And they're the ones that are leading the campaign to stop the public option. A public option will keep the insurance costs down, and make this program affordable. We have to have insurance not only for all the people that have it now, which the president's program will continue what they have now, both active and retired people, we need to cover the 50 million people that have no health insurance and all of those that are losing their insurance, 44,000 a week are losing their health care because they're losing their jobs.

DOBBS: I don't want to digress, but both of you used the number, 46 million, Michael you -- was the number you used uncovered by -- not covered by health care insurance. You just used 50 million.


DOBBS: You know as we have looked at those numbers, the number approaches as best as we can determine, something around 20 maybe at the top 30 million. I don't understand why there's this hyperbole on these numbers because within that are all sorts of distortions. We have some real issues here, but both sides of the debate have started talking about 50 million folks.

RAYNOR: I think the -- Lou, I think 50 million is the right number, I think there's 50 million Americans today that have no health insurance, families that have to make a choice between putting gas in their car or food on the table and getting -- going to the doctor, taking a child to a doctor.


RAYNOR: ... richest country, we can do better than that.

DOBBS: So Michael Tuffin, what in the world are your insurance companies doing? Why aren't you doing better for the American people?

TUFFIN: Well we are and what we have proposed is a way to get all those people covered, whether it's 25 million kind of the hard core uninsured or the 47 or so million who may be uninsured at this particular time. We proposed a way -- no more preexisting conditions, get everyone covered. No more basing premiums on health status...

DOBBS: Yeah, but you guys could do that on your own, you don't even need a president, a Congress or anybody else, you guys could do that yourselves.

TUFFIN: Well -- Lou, to do that we need everybody in the system. And the problem right now is we have a system in the individual market, in which people buy insurance when they need it. They buy insurance when they anticipate being sick. And because of that, that locks some people out of the system because there has to be an assessment of risk.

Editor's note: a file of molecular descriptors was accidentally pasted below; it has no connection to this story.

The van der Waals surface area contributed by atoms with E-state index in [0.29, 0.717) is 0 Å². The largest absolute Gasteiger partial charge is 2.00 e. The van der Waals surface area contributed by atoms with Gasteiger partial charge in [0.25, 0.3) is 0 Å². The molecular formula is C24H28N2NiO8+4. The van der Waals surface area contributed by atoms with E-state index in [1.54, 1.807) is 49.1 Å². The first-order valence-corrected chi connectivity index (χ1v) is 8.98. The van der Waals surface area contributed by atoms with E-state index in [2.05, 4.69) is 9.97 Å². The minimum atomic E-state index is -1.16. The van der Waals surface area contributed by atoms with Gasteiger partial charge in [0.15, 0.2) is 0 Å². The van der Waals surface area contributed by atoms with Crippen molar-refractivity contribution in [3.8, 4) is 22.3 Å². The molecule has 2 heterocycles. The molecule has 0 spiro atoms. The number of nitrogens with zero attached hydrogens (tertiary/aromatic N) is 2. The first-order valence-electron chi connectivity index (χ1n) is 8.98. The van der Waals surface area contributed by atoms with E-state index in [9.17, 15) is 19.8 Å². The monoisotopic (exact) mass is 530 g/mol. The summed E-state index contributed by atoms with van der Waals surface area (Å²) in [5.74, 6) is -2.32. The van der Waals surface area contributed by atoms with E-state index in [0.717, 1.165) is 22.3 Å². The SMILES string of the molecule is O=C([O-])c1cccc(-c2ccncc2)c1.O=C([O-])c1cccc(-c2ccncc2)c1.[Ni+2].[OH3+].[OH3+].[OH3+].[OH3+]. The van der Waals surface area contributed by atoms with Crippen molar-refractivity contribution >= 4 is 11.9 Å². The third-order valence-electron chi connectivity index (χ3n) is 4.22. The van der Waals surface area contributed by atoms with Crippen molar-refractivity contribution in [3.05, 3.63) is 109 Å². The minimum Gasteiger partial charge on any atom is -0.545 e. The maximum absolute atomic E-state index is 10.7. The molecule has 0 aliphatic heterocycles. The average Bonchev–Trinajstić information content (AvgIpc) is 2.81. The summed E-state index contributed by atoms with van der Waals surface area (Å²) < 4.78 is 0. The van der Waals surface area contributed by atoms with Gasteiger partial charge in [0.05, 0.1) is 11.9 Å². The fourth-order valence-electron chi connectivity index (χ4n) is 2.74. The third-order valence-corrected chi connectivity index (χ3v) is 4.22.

If we get everybody in, that all goes away. There's no preexisting conditions. There's no cancellations of policies, and there's a way to do this, we have got 250 million, maybe 275 million, depending on the statistics, who have health insurance. We should build on the system that's in place...


TUFFIN: ... rather than turn the whole system over to Washington.

RAYNOR: But Mike, the system now is a job-based system, you lose your job, you lose your insurance. And one of the things we need is a way for those people to get affordable health insurance that covers them not only for when they're sick...


RAYNOR: ... preventative health care which will keep them well and save money.


TUFFIN: That's right.


TUFFIN: That's what health plans do and what government programs don't do. As important as Medicare and Medicaid are, they don't do disease management. They don't work on prevention and wellness. Private health plans do. RAYNOR: Medicare has been a proven success. It's enormously popular. It's enormously successful. It's even cost effective as is veterans' health care. Those are the best examples of successful health care systems. What we need is a government option so that the insurance companies will be forced to keep their rates down. The insurance companies are funding an effort to stop the government option. It's because it will hurt their profits. I have no problem with them making profits. We need a system that's affordable for the country and for working Americans.